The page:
Is nature symmetric with respect to presence of particles? Do we have an antiparticle for every particle thought of? Are there any proven examples where we don't have an antiparticle? And what about antiparticle of a photon (we know it can also behave as a particle)?

  • $\begingroup$ do we discuss symmetry and anti-symmetry only when we have charged particles? $\endgroup$
    – bubble
    Jun 25, 2011 at 4:05
  • $\begingroup$ en.wikipedia.org/wiki/Antineutron $\endgroup$ Jun 25, 2011 at 4:13
  • $\begingroup$ @Dan you mean to say that we also discuss symmetry or anti symmetry based on spin? $\endgroup$
    – bubble
    Jun 25, 2011 at 4:16
  • $\begingroup$ Are you just asking whether every known particle has an antiparticle (and vice-versa)? $\endgroup$
    – David Z
    Jun 25, 2011 at 4:32
  • $\begingroup$ @David yes thats what I am asking $\endgroup$
    – bubble
    Jun 25, 2011 at 4:33

2 Answers 2


The anti-particle for any particle is obtained by charge C and parity P conjugation. C is the operation that interchanges positive and negative charges and P is the operation that reflects in a mirror. The combined operation of CP must produce a particle of the same mass. This is a theorem of relativistic quantum field theory due to CPT symmetry. This other particle is either the same particle or an antiparticle with opposite charge and/or chirality.

Some particles such a photons, gluons, Z bosons, pions, Higgs, graviton etc, do not have anti-particles because they are invariant under the CP transformation. You can say that they are their own anti-particle. This can only happen for particles without electric charge and with no chirality.

In principle the QCD color charge is also reversed for an anti-particle. This suggests that a gluon should not be regarded as its own anti-particle, but since colourless states are never seen the distinction cannot really be made in any operational sense.

All known particles which are their own anti-particle are bosons, but it is also possible for a fermion to be its own anti-particle if it is a Majorana spinor rather than a Dirac spinor. No known fermions are of this type (unless neutrinos are Majorana) but they exist in SUSY models.

Observed elementary particles that do have anti-particles include all the quarks and leptons (except possibly the neutrinos) and the charged W bosons. Any composite particle also has an antiparticle made of the anti-particles of its constituents. This can only be its own anti-particle if all its constituents are (e.g. a glueball), or if it is made of particle/anti-particle combinations as is the case for pions.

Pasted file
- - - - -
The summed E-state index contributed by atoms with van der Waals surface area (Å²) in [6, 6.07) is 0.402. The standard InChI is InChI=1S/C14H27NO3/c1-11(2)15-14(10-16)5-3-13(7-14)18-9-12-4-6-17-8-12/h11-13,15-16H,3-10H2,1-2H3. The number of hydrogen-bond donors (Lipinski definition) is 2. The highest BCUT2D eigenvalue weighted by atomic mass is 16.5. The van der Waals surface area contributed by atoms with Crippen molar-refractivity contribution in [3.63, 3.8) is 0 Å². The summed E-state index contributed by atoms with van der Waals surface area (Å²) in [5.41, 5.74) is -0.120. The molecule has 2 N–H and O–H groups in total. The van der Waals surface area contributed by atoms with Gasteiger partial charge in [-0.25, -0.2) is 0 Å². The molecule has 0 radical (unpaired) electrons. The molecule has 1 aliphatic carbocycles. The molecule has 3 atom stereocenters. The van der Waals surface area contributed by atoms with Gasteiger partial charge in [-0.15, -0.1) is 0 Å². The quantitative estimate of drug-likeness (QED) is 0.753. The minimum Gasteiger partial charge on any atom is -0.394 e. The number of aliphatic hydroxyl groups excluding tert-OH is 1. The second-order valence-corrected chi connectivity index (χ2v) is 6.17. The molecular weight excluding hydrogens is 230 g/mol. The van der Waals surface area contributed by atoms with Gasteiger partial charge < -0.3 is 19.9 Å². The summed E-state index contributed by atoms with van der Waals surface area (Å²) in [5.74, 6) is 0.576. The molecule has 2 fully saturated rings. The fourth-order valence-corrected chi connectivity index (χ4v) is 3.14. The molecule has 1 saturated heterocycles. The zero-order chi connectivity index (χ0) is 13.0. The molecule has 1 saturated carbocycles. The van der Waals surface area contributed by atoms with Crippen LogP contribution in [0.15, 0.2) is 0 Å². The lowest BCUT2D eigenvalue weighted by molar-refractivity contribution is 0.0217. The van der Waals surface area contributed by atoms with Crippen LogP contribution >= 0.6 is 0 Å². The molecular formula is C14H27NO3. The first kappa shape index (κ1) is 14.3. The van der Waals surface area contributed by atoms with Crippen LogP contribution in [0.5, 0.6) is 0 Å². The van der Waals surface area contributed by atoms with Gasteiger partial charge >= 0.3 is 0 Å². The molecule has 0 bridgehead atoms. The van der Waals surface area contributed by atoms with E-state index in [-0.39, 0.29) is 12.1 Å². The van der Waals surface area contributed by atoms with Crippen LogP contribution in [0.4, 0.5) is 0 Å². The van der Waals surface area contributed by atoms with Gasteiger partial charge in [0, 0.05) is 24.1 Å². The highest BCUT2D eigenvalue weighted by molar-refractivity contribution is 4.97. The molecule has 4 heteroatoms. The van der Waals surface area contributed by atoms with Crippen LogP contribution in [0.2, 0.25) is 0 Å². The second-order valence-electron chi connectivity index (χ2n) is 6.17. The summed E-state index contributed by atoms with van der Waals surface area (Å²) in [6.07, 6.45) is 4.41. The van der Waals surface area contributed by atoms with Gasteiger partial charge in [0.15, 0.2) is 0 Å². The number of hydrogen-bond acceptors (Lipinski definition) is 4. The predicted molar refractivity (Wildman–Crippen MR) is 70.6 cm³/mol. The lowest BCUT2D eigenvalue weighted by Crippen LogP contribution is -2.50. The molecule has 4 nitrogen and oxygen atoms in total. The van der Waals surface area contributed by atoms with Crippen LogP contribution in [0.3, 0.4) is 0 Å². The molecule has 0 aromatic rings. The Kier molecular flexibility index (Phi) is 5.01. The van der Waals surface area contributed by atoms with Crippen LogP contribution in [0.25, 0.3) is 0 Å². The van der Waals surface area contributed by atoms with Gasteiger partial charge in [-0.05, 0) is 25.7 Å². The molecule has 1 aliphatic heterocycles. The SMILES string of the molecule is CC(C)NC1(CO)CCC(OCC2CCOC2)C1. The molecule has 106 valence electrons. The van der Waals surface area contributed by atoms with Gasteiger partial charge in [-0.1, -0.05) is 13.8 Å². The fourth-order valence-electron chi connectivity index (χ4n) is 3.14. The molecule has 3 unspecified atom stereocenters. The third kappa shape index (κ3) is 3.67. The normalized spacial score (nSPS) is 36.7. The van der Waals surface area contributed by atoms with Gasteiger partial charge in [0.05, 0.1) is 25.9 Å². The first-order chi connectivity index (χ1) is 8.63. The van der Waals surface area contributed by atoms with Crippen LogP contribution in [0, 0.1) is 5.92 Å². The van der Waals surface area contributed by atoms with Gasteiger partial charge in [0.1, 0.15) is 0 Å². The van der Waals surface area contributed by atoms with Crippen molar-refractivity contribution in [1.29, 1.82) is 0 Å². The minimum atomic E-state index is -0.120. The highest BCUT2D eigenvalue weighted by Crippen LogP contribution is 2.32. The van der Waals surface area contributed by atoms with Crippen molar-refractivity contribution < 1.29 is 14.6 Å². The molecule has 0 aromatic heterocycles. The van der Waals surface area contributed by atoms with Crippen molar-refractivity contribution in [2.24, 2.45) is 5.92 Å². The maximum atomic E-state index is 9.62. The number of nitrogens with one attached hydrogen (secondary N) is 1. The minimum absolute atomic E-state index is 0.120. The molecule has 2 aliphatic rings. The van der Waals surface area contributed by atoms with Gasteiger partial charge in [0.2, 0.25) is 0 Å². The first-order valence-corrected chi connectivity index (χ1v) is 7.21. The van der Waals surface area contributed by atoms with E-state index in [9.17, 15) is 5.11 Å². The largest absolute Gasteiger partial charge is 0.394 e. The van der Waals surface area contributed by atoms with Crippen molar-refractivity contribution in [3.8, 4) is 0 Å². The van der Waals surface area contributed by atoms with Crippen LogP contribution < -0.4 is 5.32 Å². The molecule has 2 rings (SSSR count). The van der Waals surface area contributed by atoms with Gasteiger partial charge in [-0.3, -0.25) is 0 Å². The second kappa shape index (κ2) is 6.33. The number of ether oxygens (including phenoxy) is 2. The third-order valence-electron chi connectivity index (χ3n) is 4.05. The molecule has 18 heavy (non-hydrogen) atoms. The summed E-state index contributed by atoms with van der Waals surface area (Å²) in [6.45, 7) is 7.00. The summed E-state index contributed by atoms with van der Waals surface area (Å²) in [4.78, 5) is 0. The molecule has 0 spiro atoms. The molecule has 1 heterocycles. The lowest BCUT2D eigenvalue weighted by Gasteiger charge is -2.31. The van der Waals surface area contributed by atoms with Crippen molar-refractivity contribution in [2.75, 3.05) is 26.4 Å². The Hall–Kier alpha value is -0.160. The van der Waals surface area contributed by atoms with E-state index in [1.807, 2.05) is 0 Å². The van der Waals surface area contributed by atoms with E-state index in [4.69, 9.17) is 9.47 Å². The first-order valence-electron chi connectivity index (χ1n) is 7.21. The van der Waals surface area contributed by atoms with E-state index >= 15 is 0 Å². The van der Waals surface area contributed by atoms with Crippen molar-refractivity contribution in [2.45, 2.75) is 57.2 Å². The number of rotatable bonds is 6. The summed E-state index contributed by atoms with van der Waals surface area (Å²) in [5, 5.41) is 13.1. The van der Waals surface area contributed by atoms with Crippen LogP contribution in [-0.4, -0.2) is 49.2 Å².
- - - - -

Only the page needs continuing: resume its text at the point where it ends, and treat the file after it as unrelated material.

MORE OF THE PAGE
• $\begingroup$ Nice reminder on the Majorana spinors. $\endgroup$ Jun 26, 2011 at 4:07
  • $\begingroup$ if boson is an anti-particle of boson can two bosons stay together or they annihilate ? $\endgroup$
    – bubble
    Jun 26, 2011 at 12:32
  • $\begingroup$ If you put a charged particle and its anti-particle together they can form a bound state. After a short instant they will annihilate, if they don't decay individually first. For example you can combine an electron and a positron to form positronium. Same thing could be done with bosons in principle but there are no good examples. Does that answer the question? $\endgroup$ Jun 26, 2011 at 17:17

Theoretically, for every known particle there is an anti-particle. But bosons are their own antiparticle, for example, the $\pi^+$ which is (mostly) composed of an up-quark and a down-antiquark $u\bar{d}$, has as an anti particle the $\pi^- = d\bar{u}$. The antiparticle of the photon is just the photon, while the antiparticle of the $W^+$ is the $W^-$.

Composite particles, such as the hydrogen atom, also have corresponding antiparticles, but not all of them have been observed. So far the heaviest antimatter atom observed is anti-helium, but theoretically, it seems clear that anti-uranium could be produced.

  • 2
    $\begingroup$ Not all bosons are their own antiparticle. Only the photon, Z and gluon are. $\endgroup$
    – Kasper
    Jun 25, 2011 at 11:46
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    $\begingroup$ To be somewhat pedantic, the heaviest antimatter atom that has been observed is anti-hydrogen. While antimatter atomic nuclei of deuterium, tritium, Helium-3, and Helium-4 (aka alpha particle) have been produced, to my knowledge the actual atoms (bound states of the anti-nuclei and positrons) have not yet been observed. $\endgroup$ Jun 25, 2011 at 12:09
  • $\begingroup$ @Willie: "Anti-Helium Discovered in Relativistic Heavy Ion Collider Experiment" sciencedaily.com/releases/2011/04/110424152441.htm $\endgroup$ Jun 25, 2011 at 21:27
  • $\begingroup$ @Hans: at the bottom of the news article you cite, you have the link to the actual journal article, whose title is: "Observation of the antimatter helium-4 nucleus". :-) I have that particular issue of Nature sitting right next to me on the couch right now (I just read the issue three days ago), so I was pretty sure about what I wrote. $\endgroup$ Jun 26, 2011 at 0:05
  • $\begingroup$ @Willie; A "helium nuclei" is an atom. If this is news to you, look up the wikipedia definitions of "ion" and "atom". $\endgroup$ Jun 26, 2011 at 4:00

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